In my experiences, the Sundays after Easter can feel sort of like, “Now what?” There’s so much build up to Easter Sunday, and rightfully so. I’m glad that there’s a day set aside to purposefully focus on and celebrate Christ’s resurrection and victory. But like any big event that people look forward to, when it’s over, it’s easy to feel like we’re returning to the mundane.

This is not the case at Vine. Last year (when we were called Abstract Church), we embarked on a new tradition of covering the book of Acts in the weeks following Easter. We’re continuing that tradition this year by picking up where we left off, which means we’ll be starting with Acts 9. (If you’re interested in listening to sermons from the first part of our series on Acts, you can find them in the archives on our website. If you happen to be interested in reading any blog posts from the first part of the series, you can find them under the Acts category of the Abstract blog.

Acts 9 is probably one of the most pivotal chapters in the Bible in terms of the history of the Church. It is when Saul meets Jesus.

Acts 8 leaves us with the stoning of Stephen and the full on persecution of the Church. We see that in the beginning of Acts 9 as well. “Meanwhile Saul, still breathing threats and murder against the disciples of the Lord, went to the high priest and asked him for letters to the synagogues at Damascus, so that if he found anyone who belonged to the Way, men or women, he might bring them bound to Jerusalem” (Acts 9:1-2, NRSV).

I cannot fathom what it must have been like to deal with organizing and building up the early Church, let alone doing so with Saul hot on your trail and bloodlust in his eyes. Because Saul’s threats weren’t idle. Saul was a smart, powerful man. He was legally killing believers and picking up steam every time he did so. It would’ve seemed that Saul couldn’t be stopped.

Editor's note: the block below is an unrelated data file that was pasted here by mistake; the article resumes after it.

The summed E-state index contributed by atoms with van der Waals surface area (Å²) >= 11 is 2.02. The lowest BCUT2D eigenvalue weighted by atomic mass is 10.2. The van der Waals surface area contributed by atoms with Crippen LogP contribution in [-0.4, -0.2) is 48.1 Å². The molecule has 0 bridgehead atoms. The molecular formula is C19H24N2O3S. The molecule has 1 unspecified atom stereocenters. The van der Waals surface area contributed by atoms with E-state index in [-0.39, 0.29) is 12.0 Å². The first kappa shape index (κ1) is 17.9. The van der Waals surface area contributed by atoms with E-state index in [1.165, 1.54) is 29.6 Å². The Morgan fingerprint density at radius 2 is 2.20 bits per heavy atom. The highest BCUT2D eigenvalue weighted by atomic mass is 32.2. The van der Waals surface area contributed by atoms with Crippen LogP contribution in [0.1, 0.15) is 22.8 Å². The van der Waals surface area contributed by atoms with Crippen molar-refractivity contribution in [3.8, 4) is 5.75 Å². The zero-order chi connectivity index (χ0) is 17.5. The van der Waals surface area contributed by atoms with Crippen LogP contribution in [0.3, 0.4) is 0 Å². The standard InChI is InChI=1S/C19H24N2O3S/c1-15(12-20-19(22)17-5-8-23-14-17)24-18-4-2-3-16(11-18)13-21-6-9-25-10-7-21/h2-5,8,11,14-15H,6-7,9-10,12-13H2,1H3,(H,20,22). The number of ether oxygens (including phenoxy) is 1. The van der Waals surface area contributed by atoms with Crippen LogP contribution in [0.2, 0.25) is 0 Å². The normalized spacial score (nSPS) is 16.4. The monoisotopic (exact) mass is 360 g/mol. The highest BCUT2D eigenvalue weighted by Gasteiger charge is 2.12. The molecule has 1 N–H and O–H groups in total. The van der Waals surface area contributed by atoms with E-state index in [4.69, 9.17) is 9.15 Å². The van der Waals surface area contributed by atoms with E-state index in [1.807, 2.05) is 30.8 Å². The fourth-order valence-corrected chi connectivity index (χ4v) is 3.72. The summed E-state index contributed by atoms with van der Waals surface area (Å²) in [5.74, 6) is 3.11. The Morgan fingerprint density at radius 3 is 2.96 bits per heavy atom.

By anyone other than God, that is.

Ordinances approved, Saul is on his way to Damascus when he sees a bright light. “He fell to the ground and heard a voice saying to him, ‘Saul, Saul, why do you persecute me?’ He asked, ‘Who are you, Lord?'” (vs. 3-5).

This is a prime example of Saul being smart. Saul is blinded by this flash and immediately knows it’s got something to do with God, which is why he addresses the speaker as “Lord.” He just doesn’t know who this Lord is.

“The reply came, ‘I am Jesus, whom you are persecuting. But get up, and enter the city, and you will be told what you are to do'” (vs. 5-6).

In two sentences, we see a lot. First, Jesus identifies with the persecuted. Jesus has already died, rose again, and ascended, so in a literal sense, He is not being persecuted. He identifies with those who are being oppressed, with His followers. He could’ve just asked Saul why he hurt those He loved who loved Him back, but He doesn’t. He is intimately connected with His believers through love, and because of that, Saul hurt Jesus when he hurt the believers.

Second, this scripture proves that no one is bolder than Jesus. He doesn’t ask Saul if he, current enemy of God’s kingdom, is willing to rethink things and join His team. No, he tells Saul what to do. Saul, righteous killer extraordinaire. The man bold enough to ask permission to go to a town solely to kill people. He was no match for the boldness of Jesus.